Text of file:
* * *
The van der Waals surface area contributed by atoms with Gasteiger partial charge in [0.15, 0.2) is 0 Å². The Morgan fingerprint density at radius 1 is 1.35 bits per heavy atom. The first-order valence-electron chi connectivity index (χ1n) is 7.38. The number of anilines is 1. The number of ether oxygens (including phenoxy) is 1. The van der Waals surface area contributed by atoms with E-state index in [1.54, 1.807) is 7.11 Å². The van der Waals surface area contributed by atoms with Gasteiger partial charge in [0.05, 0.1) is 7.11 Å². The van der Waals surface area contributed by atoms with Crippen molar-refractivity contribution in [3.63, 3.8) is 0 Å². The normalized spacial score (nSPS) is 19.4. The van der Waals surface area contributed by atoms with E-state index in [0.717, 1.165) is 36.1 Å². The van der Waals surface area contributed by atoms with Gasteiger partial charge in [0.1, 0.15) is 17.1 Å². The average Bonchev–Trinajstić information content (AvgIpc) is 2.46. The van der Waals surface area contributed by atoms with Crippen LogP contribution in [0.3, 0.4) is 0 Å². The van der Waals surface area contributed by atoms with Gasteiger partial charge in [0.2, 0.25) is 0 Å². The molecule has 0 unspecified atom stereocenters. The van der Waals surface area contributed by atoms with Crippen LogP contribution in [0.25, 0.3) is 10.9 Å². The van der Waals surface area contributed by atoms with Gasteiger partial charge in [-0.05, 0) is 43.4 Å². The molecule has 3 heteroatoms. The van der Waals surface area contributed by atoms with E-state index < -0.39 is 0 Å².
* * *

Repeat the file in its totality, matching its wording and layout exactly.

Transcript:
The van der Waals surface area contributed by atoms with Gasteiger partial charge in [0.15, 0.2) is 0 Å². The Morgan fingerprint density at radius 1 is 1.35 bits per heavy atom. The first-order valence-electron chi connectivity index (χ1n) is 7.38. The number of anilines is 1. The number of ether oxygens (including phenoxy) is 1. The van der Waals surface area contributed by atoms with E-state index in [1.54, 1.807) is 7.11 Å². The van der Waals surface area contributed by atoms with Gasteiger partial charge in [0.05, 0.1) is 7.11 Å². The van der Waals surface area contributed by atoms with Crippen molar-refractivity contribution in [3.63, 3.8) is 0 Å². The normalized spacial score (nSPS) is 19.4. The van der Waals surface area contributed by atoms with E-state index in [0.717, 1.165) is 36.1 Å². The van der Waals surface area contributed by atoms with Gasteiger partial charge in [0.1, 0.15) is 17.1 Å². The average Bonchev–Trinajstić information content (AvgIpc) is 2.46. The van der Waals surface area contributed by atoms with Crippen LogP contribution in [0.3, 0.4) is 0 Å². The van der Waals surface area contributed by atoms with Gasteiger partial charge in [0.2, 0.25) is 0 Å². The molecule has 0 unspecified atom stereocenters. The van der Waals surface area contributed by atoms with Crippen LogP contribution in [0.25, 0.3) is 10.9 Å². The van der Waals surface area contributed by atoms with Gasteiger partial charge in [-0.05, 0) is 43.4 Å². The molecule has 3 heteroatoms. The van der Waals surface area contributed by atoms with E-state index < -0.39 is 0 Å².